Chapter 4 : Jane's Tragedy
If Jane ever had plans to enter a convent, they had been abandoned by the early 1580s, when she met and married Chidiock Tichborne, from across the county boundary to the east, in Hampshire. We know from a contemporary portrait that he had a striking ginger beard that divided into two parts, angled away from one another in a kind of upside-down V. We also know that he was capable of writing beautiful poetry.
Chidiock, like Henry and Thomas, came from a modest Catholic family, but his relatives were more militant, or perhaps more careless, in their religious practices. His father was imprisoned for contravening the increasingly tight laws against visible practising of the old religion, and he himself had been briefly arrested, due to his involvement in the import of illegal Catholic relics from Italy. Around the time of the marriage, he also became a close associate of a priest, Father Ballard, who administered Mass to him and Jane on many occasions.
Another difference between Chidiock and his brothers-in-law was that he lacked even the modest estates that they possessed. So, he and Jane spent the first part of their married life with his family in Hampshire, before coming to Fittleford for an extended stay with Frances and Thomas. Clearly these were temporary arrangements, and in Spring 1585 the young couple started renting Almer Manor, a fine newly-built house which, as with the other married sisters’ homes, was within an easy ride of Athelhampton.
Their landlord was Sir Christopher Hatton, a well-known Elizabethan figure who at the time stood high in the Queen’s favour. Sir Christopher had considerable land-holdings nearby, including Brownsea Island in the sheltered bay outside Poole harbour, and Corfe Castle. He was also Commander-in-Chief of the Queen’s Yeomanry, and it was in this force that Chidiock took a position in the Spring of 1586.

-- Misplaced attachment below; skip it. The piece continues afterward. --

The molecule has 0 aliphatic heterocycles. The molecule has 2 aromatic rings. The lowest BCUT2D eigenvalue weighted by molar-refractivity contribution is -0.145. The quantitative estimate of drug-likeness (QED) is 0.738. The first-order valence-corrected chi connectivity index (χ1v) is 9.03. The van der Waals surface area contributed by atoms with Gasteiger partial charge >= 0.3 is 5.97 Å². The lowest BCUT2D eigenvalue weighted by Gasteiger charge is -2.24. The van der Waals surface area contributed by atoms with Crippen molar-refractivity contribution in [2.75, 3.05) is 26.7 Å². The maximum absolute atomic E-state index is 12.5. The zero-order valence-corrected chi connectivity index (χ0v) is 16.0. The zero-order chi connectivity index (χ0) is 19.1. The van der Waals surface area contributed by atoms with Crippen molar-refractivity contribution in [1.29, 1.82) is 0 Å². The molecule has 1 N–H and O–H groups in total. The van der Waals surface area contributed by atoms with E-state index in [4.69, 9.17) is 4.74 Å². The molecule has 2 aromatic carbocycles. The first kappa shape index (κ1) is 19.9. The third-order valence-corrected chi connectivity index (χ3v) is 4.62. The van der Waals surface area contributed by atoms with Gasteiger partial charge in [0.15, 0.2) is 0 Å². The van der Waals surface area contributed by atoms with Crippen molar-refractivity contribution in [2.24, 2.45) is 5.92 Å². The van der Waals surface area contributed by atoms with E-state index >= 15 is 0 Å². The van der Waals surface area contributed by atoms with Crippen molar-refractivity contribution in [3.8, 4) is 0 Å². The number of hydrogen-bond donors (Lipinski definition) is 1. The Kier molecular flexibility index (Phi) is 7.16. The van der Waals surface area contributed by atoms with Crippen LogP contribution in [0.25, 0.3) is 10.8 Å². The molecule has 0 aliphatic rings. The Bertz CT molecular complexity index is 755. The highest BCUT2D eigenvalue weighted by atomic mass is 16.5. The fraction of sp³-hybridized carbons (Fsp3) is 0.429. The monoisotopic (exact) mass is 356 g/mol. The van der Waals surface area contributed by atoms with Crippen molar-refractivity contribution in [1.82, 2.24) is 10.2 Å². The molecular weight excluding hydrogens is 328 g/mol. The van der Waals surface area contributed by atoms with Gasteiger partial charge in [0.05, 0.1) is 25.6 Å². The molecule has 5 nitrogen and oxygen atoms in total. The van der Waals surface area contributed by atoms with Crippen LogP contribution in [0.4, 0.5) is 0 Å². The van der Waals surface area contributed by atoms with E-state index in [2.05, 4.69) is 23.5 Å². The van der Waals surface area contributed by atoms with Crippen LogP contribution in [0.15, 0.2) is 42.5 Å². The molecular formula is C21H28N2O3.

In the months that followed, Chidiock became embroiled in one of the best-known, and most tragic, episodes of Tudor history. He started meeting Anthony Babington, Father Ballard, and others in London regularly, and together they appear to have plotted to assassinate Queen Elizabeth and put Mary Queen of Scots on the throne – the Babington Plot. The group became known to Francis Walsingham, the Queen’s spymaster; the plotters were arrested, and after interrogation were hung, drawn and quartered at St Giles-in-the-Fields in London, in September.
night before he died, Chidiock, awaiting execution in the Tower of London, sent a famous poem to his spouse: My Prime of Youth is but a Frost of Cares. Mysteriously, the poem is addressed to Agnes as his wife, even though we know from numerous contemporary sources, including the official interrogation of his servant, that he was married to Jane Martyn. The unravelling of this mystery seems simple enough: in Tudor times, Agnes was often used as a nickname or term of endearment for very devout women; and it was pronounced in a way that made it sound similar to Jane. So Agnes was most probably a private name that the young husband used for his wife.
Chidiock was not the only member of the extended Martyn family to be arrested in connection with the Babington plot. Henry Brune was also taken to the Tower and kept there until October, before finally being allowed back to Lydlich. By this time, the case against Mary that was to lead to her execution was well advanced, so maybe the authorities felt no need to condemn another plotter. Moreover, by sending him home they may have hoped to build the loyalty of the Martyns as badly-needed allies in a county that had a superb natural harbour at Weymouth and was clearly likely to be in the front line in the expected battle against seaborne Spanish forces, which materialised as the Armada in 1588.